The rape of Persephone (originally Kore) by Hades is another version of this story.  We will tell that one another day.

Of course, the story of Lot's wife in Genesis is another version of the tale of Orpheus and Eurydice.  When Lot and his family fled Sodom which along with Gommorah burned with fire and brimstone, Lot's wife looked back and was turned into a pillar of salt.  

Hi, wonder if you can expand on the meaning of looking back.  Was there a reason why Orpheus wasn't supposed to look back that is based on mores of the ancient world? Thanks
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Post Options Post Options   Thanks (0) Thanks(0)   Quote franciscosan Quote  Post ReplyReply Direct Link To This Post Posted: 22 Feb 2017 at 23:27
It means that he (Orpheus) has a Y chromosome and therefore can't follow directions:P  No, but seriously, he is told to not do one simple thing (simple doesn't necessarily mean easy).  He is told that because of his beautiful playing and singing, he will be able to take his wife back on the condition that he continuously play to entice her soul with him, on the way out.  And at the very last part, when he is out, but she is not, he doesn't have control to refrain from looking back.  He wants to know, is she there? has my music worked?  if he had continued playing a few more minutes, and waited, but..no...he..just..has..to look!  You might say that Hades and Persephone know the strength of his music, but on some level he himself doesn't believe it.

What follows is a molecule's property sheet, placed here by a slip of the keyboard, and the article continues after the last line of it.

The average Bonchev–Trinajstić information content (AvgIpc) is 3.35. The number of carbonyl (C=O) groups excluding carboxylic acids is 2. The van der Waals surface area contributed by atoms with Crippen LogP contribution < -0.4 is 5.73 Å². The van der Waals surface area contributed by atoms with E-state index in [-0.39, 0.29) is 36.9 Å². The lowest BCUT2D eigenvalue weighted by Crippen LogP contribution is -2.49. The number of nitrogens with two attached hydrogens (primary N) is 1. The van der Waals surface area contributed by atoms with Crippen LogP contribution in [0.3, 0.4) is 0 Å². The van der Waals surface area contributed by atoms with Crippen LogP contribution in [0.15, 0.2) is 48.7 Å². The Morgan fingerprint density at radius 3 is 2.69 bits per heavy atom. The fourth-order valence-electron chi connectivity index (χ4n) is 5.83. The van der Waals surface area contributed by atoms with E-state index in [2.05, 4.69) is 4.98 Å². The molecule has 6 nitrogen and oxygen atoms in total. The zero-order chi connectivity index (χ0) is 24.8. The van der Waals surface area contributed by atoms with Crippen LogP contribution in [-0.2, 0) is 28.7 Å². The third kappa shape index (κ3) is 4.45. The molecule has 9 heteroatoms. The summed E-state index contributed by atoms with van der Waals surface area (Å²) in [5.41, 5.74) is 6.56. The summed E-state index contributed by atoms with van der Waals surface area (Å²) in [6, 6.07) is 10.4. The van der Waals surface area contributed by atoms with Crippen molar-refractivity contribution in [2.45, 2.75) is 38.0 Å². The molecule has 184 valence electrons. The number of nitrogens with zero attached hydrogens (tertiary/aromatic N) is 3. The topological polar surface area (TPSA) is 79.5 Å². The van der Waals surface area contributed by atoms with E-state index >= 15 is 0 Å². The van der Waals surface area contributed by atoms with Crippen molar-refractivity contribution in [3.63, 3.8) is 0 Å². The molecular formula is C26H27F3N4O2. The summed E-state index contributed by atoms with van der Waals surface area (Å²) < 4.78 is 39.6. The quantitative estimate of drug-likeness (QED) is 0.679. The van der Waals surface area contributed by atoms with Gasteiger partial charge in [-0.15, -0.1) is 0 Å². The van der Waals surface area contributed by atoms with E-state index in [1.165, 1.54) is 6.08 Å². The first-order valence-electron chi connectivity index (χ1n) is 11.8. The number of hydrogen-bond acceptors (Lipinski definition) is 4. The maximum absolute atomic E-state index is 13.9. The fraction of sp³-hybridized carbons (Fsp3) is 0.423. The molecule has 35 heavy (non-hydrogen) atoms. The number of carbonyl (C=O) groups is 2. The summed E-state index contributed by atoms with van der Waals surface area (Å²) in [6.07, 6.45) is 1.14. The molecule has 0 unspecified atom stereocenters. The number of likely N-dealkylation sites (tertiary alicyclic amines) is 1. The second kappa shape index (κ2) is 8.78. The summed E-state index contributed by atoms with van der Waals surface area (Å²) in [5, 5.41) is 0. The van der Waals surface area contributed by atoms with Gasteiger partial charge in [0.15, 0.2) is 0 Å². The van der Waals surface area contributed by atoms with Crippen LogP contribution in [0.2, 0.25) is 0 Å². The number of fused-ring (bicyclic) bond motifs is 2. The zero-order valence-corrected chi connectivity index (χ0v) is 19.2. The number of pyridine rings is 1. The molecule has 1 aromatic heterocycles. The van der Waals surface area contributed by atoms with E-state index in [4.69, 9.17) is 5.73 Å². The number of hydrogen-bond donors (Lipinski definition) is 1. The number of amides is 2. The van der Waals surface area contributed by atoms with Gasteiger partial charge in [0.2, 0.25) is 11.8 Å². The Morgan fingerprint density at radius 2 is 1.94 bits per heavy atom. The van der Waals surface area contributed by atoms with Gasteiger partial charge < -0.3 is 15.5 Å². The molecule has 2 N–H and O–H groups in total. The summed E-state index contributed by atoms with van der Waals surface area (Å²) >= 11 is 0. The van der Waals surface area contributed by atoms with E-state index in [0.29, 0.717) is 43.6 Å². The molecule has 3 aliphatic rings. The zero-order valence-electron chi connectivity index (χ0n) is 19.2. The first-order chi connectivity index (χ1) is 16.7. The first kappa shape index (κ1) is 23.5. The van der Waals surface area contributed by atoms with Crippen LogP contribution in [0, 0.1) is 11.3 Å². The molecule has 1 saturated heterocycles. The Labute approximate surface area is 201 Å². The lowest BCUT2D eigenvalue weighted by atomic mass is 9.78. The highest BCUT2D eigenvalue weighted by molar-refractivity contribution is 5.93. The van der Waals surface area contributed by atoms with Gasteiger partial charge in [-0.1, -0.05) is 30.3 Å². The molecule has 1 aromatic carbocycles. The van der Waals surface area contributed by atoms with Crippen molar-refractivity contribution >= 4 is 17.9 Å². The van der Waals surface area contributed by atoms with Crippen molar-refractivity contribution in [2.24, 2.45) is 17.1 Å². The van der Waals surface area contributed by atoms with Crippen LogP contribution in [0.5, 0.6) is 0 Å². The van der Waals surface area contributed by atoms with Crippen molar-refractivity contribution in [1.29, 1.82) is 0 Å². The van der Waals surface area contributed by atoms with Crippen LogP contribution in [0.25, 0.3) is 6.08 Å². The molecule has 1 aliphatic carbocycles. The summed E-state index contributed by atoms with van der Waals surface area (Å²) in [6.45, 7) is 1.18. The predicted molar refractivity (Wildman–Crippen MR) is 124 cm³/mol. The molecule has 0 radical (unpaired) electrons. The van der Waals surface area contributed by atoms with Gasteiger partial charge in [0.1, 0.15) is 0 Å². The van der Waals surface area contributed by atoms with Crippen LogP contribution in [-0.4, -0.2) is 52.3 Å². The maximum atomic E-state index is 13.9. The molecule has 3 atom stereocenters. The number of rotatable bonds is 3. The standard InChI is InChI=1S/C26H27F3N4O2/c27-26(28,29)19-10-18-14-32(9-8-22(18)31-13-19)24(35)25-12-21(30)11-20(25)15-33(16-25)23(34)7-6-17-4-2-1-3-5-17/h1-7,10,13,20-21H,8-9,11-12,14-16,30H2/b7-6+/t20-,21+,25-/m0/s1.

Part of it is a characteristic of fairy tales, the hero or heroine is told they can do something, but if one thing happens or if they do a particular thing, then the whole thing will fail.  That thing is often something that seems inconsequential, or doesn't naturally follow from the series of events.  'if you see a rutabaga, then .......'
The Pythagoreans (who were in many ways related to the Orphics), believed that when starting a journey, you shouldn't look back.  I think that looking back in that context is like hesitating on the journey, wishing you were staying home, and if you are going to partake in a journey, one should do so wholeheartedly. 


Edited by franciscosan - 22 Feb 2017 at 23:29